So with the latest from Greece where to the markets stand this morning. Well there’s no doubt that although there may be some issues with Greece’s latest proposals it has taken some anxiety off the table which has resulted in investors feeling more confident about buying riskier assets which is the category equities are. The Asian indexes closed nicely in the green and the major European bourses are trading nicely higher with Germany’s DAX and France’s CAC 40 up 1.44% and 1.42%, respectively. Here in the states we’re not getting any love from the good will in Europe for Dow futures are up only 16 points. Remember, a lot of analysts have said they believe U.S. equities are fully valued adding they think European, and possibly emerging markets, offer better opportunities. European stocks have advanced for 4 consecutive days now. Even better, Japanese shares hit a 15 year high today.
WTI closed up 7¢ at $59.68. Brent added 32¢ settling at $63.34. Moribund. Quiet. Caught in irons. Those are terms to describe the oil market lately. We’ve been hovering around $60 for a couple of months now and the market is comfortable there for now. An equilibrium has been reached. Further evidence of this is that on Friday Baker Hughes reported the U.S. rig count dropped by only 2 rigs which is chatter in the data. There are currently 857 rigs working in the U.S. How about venturing a guess how many rigs were working a year ago at this time? 1,858! There are currently 54% less rigs working than a year ago. Maybe that’s why daily rig rates are down about 30% from last summer.
This morning WTI is down 61¢.
Although it’s hot and humid keeping cash prices strong the weather forecast with its below normal forecast for the eastern third of the U.S. in the 6-15 day time frame slayed the bulls yesterday and natty closed down 8.3¢ at $2.733. Natty is now down almost 25¢ over the past week. Yes the weather is going to be cooler than normal but you bears need to remember there’s a lot of summer left and the electric generation market is burning gas at a record pace. This morning natty is up 4.2¢. By the way, the July Nymex contract expires this Friday.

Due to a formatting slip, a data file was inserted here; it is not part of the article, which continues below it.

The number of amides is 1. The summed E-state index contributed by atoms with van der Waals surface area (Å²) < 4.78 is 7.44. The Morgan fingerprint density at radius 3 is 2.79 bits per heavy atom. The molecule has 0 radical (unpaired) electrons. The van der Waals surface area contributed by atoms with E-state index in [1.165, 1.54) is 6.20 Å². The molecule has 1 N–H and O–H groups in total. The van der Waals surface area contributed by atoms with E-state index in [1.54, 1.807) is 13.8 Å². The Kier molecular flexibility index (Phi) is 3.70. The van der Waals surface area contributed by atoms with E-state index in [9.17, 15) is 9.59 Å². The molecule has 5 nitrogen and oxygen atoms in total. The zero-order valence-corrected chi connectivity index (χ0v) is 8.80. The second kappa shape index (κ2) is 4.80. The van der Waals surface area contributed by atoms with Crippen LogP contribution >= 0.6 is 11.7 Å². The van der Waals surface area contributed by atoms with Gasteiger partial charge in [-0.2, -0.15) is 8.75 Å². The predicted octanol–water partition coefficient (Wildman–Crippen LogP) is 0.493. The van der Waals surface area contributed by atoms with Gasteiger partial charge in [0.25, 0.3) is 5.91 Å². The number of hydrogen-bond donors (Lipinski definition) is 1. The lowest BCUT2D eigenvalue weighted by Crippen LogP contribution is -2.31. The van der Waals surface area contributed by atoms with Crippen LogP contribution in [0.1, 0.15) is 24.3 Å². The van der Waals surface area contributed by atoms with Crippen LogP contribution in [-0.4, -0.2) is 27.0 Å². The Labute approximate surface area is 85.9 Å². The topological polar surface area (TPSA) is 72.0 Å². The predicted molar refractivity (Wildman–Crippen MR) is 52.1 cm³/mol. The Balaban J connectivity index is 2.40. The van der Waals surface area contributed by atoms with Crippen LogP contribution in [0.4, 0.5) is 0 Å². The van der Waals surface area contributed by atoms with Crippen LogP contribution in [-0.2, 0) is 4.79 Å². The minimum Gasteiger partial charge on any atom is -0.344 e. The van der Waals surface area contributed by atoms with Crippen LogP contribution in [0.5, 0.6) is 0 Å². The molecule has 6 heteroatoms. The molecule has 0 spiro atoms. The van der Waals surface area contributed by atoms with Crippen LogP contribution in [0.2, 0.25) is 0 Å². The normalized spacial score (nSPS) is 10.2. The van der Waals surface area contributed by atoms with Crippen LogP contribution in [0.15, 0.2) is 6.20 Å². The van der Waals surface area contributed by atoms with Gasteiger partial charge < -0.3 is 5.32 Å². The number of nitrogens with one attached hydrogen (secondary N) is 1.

I’m not sure you caught this piece of news but recently our Secretary of Treasury Jack Lew proposed that a woman’s countenance be on the U.S. $10 bill replacing Alexander Hamilton. In doing so he has ignited the ire of our former Federal Reserve Chairman Ben Bernanke. Writing in his Brookings Institution blog Dr. Bernanke called the decision “appalling” stating that Alexander Hamilton was without doubt the best and most foresighted economic policy maker in U.S. history. He further wrote that as Treasury Secretary Hamilton put in place the institutional basis for the modern U.S. economy and helped put U.S. government finances on a sound footing consolidating the debts of the states and setting up a strong federal fiscal system.
Dr. Bernanke and a chorus of others think instead that a woman should be on the $20 bill knocking out Andrew Jackson. Dr. Bernanke, who described Jackson as “a man of many unattractive qualities and a poor president,” noted Jackson fought vehemently against a national banking system and likely wouldn’t shed a tear if his mug was removed from the currency. Joining Bernanke is former auto bailout czar Steven Rattner who stated that Lew should keep Hamilton and “evict” Jackson. First Aaron Burr and now Jack Lew! Have a good day.